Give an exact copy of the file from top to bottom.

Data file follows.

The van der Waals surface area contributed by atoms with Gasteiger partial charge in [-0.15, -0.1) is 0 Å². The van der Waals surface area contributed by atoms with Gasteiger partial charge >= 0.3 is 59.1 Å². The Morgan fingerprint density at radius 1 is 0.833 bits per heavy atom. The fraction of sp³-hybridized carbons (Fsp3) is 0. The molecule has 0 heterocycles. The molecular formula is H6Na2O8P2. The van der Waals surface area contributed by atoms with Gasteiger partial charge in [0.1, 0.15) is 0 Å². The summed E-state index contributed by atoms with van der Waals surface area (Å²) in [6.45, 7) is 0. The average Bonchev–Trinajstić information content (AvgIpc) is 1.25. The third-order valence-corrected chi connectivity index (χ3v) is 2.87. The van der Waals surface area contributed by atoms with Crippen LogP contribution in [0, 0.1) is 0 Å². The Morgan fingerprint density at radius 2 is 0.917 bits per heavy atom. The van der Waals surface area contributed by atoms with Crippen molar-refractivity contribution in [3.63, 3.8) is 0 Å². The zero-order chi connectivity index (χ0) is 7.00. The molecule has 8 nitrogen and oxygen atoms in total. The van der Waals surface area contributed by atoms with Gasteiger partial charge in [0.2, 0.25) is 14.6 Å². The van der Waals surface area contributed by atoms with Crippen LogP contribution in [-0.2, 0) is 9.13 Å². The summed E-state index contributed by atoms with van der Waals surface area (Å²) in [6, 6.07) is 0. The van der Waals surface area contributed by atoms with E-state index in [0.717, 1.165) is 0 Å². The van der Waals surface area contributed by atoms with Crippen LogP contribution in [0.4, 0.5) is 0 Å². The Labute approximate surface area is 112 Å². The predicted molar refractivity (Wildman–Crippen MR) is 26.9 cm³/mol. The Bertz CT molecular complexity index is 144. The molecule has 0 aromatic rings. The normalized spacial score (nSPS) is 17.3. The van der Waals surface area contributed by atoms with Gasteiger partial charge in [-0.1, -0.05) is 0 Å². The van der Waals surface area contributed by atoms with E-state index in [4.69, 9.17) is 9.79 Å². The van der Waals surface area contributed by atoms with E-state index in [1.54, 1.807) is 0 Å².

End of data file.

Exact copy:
The van der Waals surface area contributed by atoms with Gasteiger partial charge in [-0.15, -0.1) is 0 Å². The van der Waals surface area contributed by atoms with Gasteiger partial charge >= 0.3 is 59.1 Å². The Morgan fingerprint density at radius 1 is 0.833 bits per heavy atom. The fraction of sp³-hybridized carbons (Fsp3) is 0. The molecule has 0 heterocycles. The molecular formula is H6Na2O8P2. The van der Waals surface area contributed by atoms with Gasteiger partial charge in [0.1, 0.15) is 0 Å². The summed E-state index contributed by atoms with van der Waals surface area (Å²) in [6.45, 7) is 0. The average Bonchev–Trinajstić information content (AvgIpc) is 1.25. The third-order valence-corrected chi connectivity index (χ3v) is 2.87. The van der Waals surface area contributed by atoms with Crippen LogP contribution in [0, 0.1) is 0 Å². The Morgan fingerprint density at radius 2 is 0.917 bits per heavy atom. The van der Waals surface area contributed by atoms with Crippen molar-refractivity contribution in [3.63, 3.8) is 0 Å². The zero-order chi connectivity index (χ0) is 7.00. The molecule has 8 nitrogen and oxygen atoms in total. The van der Waals surface area contributed by atoms with Gasteiger partial charge in [0.2, 0.25) is 14.6 Å². The van der Waals surface area contributed by atoms with Crippen LogP contribution in [-0.2, 0) is 9.13 Å². The summed E-state index contributed by atoms with van der Waals surface area (Å²) in [6, 6.07) is 0. The van der Waals surface area contributed by atoms with E-state index in [0.717, 1.165) is 0 Å². The van der Waals surface area contributed by atoms with Crippen LogP contribution in [0.4, 0.5) is 0 Å². The Labute approximate surface area is 112 Å². The predicted molar refractivity (Wildman–Crippen MR) is 26.9 cm³/mol. The Bertz CT molecular complexity index is 144. The molecule has 0 aromatic rings. The normalized spacial score (nSPS) is 17.3. The van der Waals surface area contributed by atoms with Gasteiger partial charge in [-0.1, -0.05) is 0 Å². The van der Waals surface area contributed by atoms with E-state index in [4.69, 9.17) is 9.79 Å². The van der Waals surface area contributed by atoms with E-state index in [1.54, 1.807) is 0 Å².